Future Farm 2050 has three integrated commercial enterprises:
Future Farm 2050 is undertaking research to develop a sustainable and profitable animal industry for the Australian farms of the future.
- Future Flock
- Grazing systems for livestock that reduce emissions and environmental footprint
- Cashmere goats
The Future Flock project uses the power of quantitative and molecular genetics to produce animals that will be ideally suited to the needs of the Future Farm in 2050.
Main drivers for the Future Flock genetic selection:
- resistance to parasites
- avoidance of the need for mulesing.
Genetic gain will be accelerated through reproductive technology.
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Grazing systems for livestock that reduce emissions and environmental footprint
Under the umbrella of ‘clean, green and ethical’ livestock production, there is currently major interest in the ‘green’ aspect, particularly with the drive towards new forage systems based on Australian native plants. These plants have been largely ignored by science and industry but, in the context of modern grazing industries, they offer several advantages:
- reduced production of methane, the major greenhouse gas produced by sheep and cattle
- possibilities as an accepted methodology for the Carbon Farming Initiative
- post are perennial shrubs, adapted to the Australian environment, so can offer quality feed in seasons when grass-based forages are virtually worthless
- most are deep-rooted so can help control the water table and thus dryland salinity
- as Australian natives, their inclusion in farming systems helps with the improvement of the ecosystem and biodiversity
- ability to combat gastrointestinal worms, offering an alternative to drugs to which the worms have become resistant, and contributing the ‘clean’ credentials of the industry.
Current research is focusing on:
- how the native shrubs reduce methane emissions – the role of secondary plant compounds, the effects on rumen microbial populations and processes
- how native shrubs can be combined with the highly developed forage pasture species (grasses, legumes) – investigation of inter-row systems in which grazing animals select their own grazing mix according to their needs for energy, protein, nutrients and medication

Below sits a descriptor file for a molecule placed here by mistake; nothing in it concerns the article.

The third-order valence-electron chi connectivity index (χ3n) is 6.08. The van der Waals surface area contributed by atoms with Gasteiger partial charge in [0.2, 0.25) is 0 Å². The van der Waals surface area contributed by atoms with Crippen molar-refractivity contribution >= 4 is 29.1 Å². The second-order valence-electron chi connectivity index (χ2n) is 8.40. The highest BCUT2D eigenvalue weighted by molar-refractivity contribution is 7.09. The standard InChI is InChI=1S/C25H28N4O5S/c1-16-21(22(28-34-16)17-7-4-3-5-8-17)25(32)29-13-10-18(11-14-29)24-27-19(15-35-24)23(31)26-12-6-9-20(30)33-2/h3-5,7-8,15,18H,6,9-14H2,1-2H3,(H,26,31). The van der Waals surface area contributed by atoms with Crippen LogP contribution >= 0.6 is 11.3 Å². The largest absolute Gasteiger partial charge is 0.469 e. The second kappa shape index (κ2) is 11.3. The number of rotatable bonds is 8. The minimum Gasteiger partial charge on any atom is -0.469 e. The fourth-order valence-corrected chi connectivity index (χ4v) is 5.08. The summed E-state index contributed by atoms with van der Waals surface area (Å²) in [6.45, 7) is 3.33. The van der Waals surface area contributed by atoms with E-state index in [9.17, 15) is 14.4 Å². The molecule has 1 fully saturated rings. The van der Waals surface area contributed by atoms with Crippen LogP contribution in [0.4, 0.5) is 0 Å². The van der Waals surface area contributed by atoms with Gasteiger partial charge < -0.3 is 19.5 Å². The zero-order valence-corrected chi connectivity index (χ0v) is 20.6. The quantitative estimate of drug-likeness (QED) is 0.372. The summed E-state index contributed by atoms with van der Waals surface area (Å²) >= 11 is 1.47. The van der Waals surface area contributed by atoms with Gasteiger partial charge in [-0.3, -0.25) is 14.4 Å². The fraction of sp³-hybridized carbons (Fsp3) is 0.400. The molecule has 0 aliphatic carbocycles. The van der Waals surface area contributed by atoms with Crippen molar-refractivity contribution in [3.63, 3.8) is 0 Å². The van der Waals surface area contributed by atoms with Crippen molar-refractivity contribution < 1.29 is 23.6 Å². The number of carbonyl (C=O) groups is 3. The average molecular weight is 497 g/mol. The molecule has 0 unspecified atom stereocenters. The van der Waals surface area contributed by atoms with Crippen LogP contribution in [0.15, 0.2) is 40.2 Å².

- the ‘pan-genome’ concept – ruminants carry two sets of genes, the host genome and the rumen microbiome, both of which contribute to production efficiency. Consequently, we are considering three sets of interactions: i) between the animal and its external environment; ii) between the microbiome and the rumen environment; and iii) between the two genomes. This will enhance our ability to use genetics to improve animal production systems.
This is a major collaborative program involving:
Some of the work in this project contributed to the 2013 Caring for our Country Landcare Eureka Prize for Sustainable Agriculture.
Project leader: Associate Professor Phil Vercoe
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The Cashmere flock at the Future Farm 2050 has highest genetic merit for cashmere in Australia and provides diversity for both farming and research.
Goats provide good weed control, which is important in the context of chemical weed control and herbicide resistance, have good ‘emissions efficiency’ (that is, kg methane per kg product) thus meeting our clean and green values, as well as providing cashmere fibre and capretto.
The aim will be to develop the Australian cashmere industry through rapid genetic gain, as well as revealing the ability of alternative animals to manage the farm ecosystem, including the management of weeds. We work closely with The Australian Cashmere Growers Association Inc (ACGA).
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